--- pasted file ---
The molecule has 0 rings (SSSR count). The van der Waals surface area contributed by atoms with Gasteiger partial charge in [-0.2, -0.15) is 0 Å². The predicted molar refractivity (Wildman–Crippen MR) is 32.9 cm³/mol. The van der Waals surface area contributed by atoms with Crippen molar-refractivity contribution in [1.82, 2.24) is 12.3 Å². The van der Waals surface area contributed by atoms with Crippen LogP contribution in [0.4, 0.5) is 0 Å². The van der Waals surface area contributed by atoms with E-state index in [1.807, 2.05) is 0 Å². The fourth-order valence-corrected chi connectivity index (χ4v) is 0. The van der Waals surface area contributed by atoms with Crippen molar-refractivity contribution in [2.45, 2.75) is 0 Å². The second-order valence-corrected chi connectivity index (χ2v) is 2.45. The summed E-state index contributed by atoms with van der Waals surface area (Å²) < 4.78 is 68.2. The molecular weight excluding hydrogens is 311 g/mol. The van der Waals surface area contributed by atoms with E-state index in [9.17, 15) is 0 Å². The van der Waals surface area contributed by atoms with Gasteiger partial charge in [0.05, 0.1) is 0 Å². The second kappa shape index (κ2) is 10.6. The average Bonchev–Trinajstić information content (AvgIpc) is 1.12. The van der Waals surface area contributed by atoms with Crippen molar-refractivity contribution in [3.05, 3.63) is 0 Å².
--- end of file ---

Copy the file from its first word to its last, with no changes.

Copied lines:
The molecule has 0 rings (SSSR count). The van der Waals surface area contributed by atoms with Gasteiger partial charge in [-0.2, -0.15) is 0 Å². The predicted molar refractivity (Wildman–Crippen MR) is 32.9 cm³/mol. The van der Waals surface area contributed by atoms with Crippen molar-refractivity contribution in [1.82, 2.24) is 12.3 Å². The van der Waals surface area contributed by atoms with Crippen LogP contribution in [0.4, 0.5) is 0 Å². The van der Waals surface area contributed by atoms with E-state index in [1.807, 2.05) is 0 Å². The fourth-order valence-corrected chi connectivity index (χ4v) is 0. The van der Waals surface area contributed by atoms with Crippen molar-refractivity contribution in [2.45, 2.75) is 0 Å². The second-order valence-corrected chi connectivity index (χ2v) is 2.45. The summed E-state index contributed by atoms with van der Waals surface area (Å²) < 4.78 is 68.2. The molecular weight excluding hydrogens is 311 g/mol. The van der Waals surface area contributed by atoms with E-state index in [9.17, 15) is 0 Å². The van der Waals surface area contributed by atoms with Gasteiger partial charge in [0.05, 0.1) is 0 Å². The second kappa shape index (κ2) is 10.6. The average Bonchev–Trinajstić information content (AvgIpc) is 1.12. The van der Waals surface area contributed by atoms with Crippen molar-refractivity contribution in [3.05, 3.63) is 0 Å².